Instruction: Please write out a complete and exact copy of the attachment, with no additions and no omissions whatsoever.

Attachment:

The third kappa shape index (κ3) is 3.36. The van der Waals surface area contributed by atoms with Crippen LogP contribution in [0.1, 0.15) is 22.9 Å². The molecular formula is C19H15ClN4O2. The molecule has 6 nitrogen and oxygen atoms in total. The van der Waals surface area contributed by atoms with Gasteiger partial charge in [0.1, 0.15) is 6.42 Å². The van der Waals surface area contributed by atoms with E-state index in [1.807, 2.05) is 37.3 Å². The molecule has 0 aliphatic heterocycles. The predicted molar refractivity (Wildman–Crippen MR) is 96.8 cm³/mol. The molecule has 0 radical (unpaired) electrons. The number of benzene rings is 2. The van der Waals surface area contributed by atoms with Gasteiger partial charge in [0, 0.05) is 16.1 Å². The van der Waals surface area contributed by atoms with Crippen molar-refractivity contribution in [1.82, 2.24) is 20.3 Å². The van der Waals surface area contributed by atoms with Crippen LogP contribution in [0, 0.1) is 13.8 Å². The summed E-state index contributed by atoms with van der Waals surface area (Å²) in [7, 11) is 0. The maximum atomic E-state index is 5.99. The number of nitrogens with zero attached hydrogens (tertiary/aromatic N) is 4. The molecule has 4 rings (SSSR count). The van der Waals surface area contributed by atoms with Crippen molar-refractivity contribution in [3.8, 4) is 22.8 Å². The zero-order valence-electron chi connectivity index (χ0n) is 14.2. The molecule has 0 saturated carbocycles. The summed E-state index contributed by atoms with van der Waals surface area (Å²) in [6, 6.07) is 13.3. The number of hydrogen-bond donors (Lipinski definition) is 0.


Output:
The third kappa shape index (κ3) is 3.36. The van der Waals surface area contributed by atoms with Crippen LogP contribution in [0.1, 0.15) is 22.9 Å². The molecular formula is C19H15ClN4O2. The molecule has 6 nitrogen and oxygen atoms in total. The van der Waals surface area contributed by atoms with Gasteiger partial charge in [0.1, 0.15) is 6.42 Å². The van der Waals surface area contributed by atoms with E-state index in [1.807, 2.05) is 37.3 Å². The molecule has 0 aliphatic heterocycles. The predicted molar refractivity (Wildman–Crippen MR) is 96.8 cm³/mol. The molecule has 0 radical (unpaired) electrons. The number of benzene rings is 2. The van der Waals surface area contributed by atoms with Gasteiger partial charge in [0, 0.05) is 16.1 Å². The van der Waals surface area contributed by atoms with Crippen molar-refractivity contribution in [1.82, 2.24) is 20.3 Å². The van der Waals surface area contributed by atoms with Crippen LogP contribution in [0, 0.1) is 13.8 Å². The summed E-state index contributed by atoms with van der Waals surface area (Å²) in [7, 11) is 0. The maximum atomic E-state index is 5.99. The number of nitrogens with zero attached hydrogens (tertiary/aromatic N) is 4. The molecule has 4 rings (SSSR count). The van der Waals surface area contributed by atoms with Crippen molar-refractivity contribution in [3.8, 4) is 22.8 Å². The zero-order valence-electron chi connectivity index (χ0n) is 14.2. The molecule has 0 saturated carbocycles. The summed E-state index contributed by atoms with van der Waals surface area (Å²) in [6, 6.07) is 13.3. The number of hydrogen-bond donors (Lipinski definition) is 0.